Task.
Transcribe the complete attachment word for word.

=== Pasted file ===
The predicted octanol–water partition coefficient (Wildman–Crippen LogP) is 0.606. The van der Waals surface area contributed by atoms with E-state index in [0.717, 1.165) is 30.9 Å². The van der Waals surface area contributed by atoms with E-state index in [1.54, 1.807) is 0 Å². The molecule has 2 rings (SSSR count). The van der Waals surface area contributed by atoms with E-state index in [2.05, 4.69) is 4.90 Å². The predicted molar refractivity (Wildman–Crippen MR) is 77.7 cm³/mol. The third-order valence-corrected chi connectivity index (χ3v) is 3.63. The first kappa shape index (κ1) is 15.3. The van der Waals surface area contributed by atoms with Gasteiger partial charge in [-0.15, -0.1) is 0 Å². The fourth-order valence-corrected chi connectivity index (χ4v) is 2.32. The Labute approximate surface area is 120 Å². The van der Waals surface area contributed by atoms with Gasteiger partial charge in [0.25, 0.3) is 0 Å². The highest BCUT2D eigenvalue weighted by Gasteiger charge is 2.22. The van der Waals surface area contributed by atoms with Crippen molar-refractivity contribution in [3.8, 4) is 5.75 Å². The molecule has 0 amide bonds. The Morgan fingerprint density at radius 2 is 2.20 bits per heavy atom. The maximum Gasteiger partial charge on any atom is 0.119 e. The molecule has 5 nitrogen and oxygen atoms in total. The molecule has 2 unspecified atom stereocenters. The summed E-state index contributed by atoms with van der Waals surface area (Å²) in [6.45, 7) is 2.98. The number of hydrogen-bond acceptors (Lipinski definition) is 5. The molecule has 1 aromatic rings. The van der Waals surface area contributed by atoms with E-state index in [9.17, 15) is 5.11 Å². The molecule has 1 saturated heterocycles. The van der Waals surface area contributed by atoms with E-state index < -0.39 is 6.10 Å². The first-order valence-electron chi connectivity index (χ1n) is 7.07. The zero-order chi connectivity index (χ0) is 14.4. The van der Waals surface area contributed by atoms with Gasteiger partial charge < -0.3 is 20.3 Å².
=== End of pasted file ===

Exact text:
The predicted octanol–water partition coefficient (Wildman–Crippen LogP) is 0.606. The van der Waals surface area contributed by atoms with E-state index in [0.717, 1.165) is 30.9 Å². The van der Waals surface area contributed by atoms with E-state index in [1.54, 1.807) is 0 Å². The molecule has 2 rings (SSSR count). The van der Waals surface area contributed by atoms with E-state index in [2.05, 4.69) is 4.90 Å². The predicted molar refractivity (Wildman–Crippen MR) is 77.7 cm³/mol. The third-order valence-corrected chi connectivity index (χ3v) is 3.63. The first kappa shape index (κ1) is 15.3. The van der Waals surface area contributed by atoms with Gasteiger partial charge in [-0.15, -0.1) is 0 Å². The fourth-order valence-corrected chi connectivity index (χ4v) is 2.32. The Labute approximate surface area is 120 Å². The van der Waals surface area contributed by atoms with Gasteiger partial charge in [0.25, 0.3) is 0 Å². The highest BCUT2D eigenvalue weighted by Gasteiger charge is 2.22. The van der Waals surface area contributed by atoms with Crippen molar-refractivity contribution in [3.8, 4) is 5.75 Å². The molecule has 0 amide bonds. The Morgan fingerprint density at radius 2 is 2.20 bits per heavy atom. The maximum Gasteiger partial charge on any atom is 0.119 e. The molecule has 5 nitrogen and oxygen atoms in total. The molecule has 2 unspecified atom stereocenters. The summed E-state index contributed by atoms with van der Waals surface area (Å²) in [6.45, 7) is 2.98. The number of hydrogen-bond acceptors (Lipinski definition) is 5. The molecule has 1 aromatic rings. The van der Waals surface area contributed by atoms with E-state index in [9.17, 15) is 5.11 Å². The molecule has 1 saturated heterocycles. The van der Waals surface area contributed by atoms with E-state index < -0.39 is 6.10 Å². The first-order valence-electron chi connectivity index (χ1n) is 7.07. The zero-order chi connectivity index (χ0) is 14.4. The van der Waals surface area contributed by atoms with Gasteiger partial charge < -0.3 is 20.3 Å².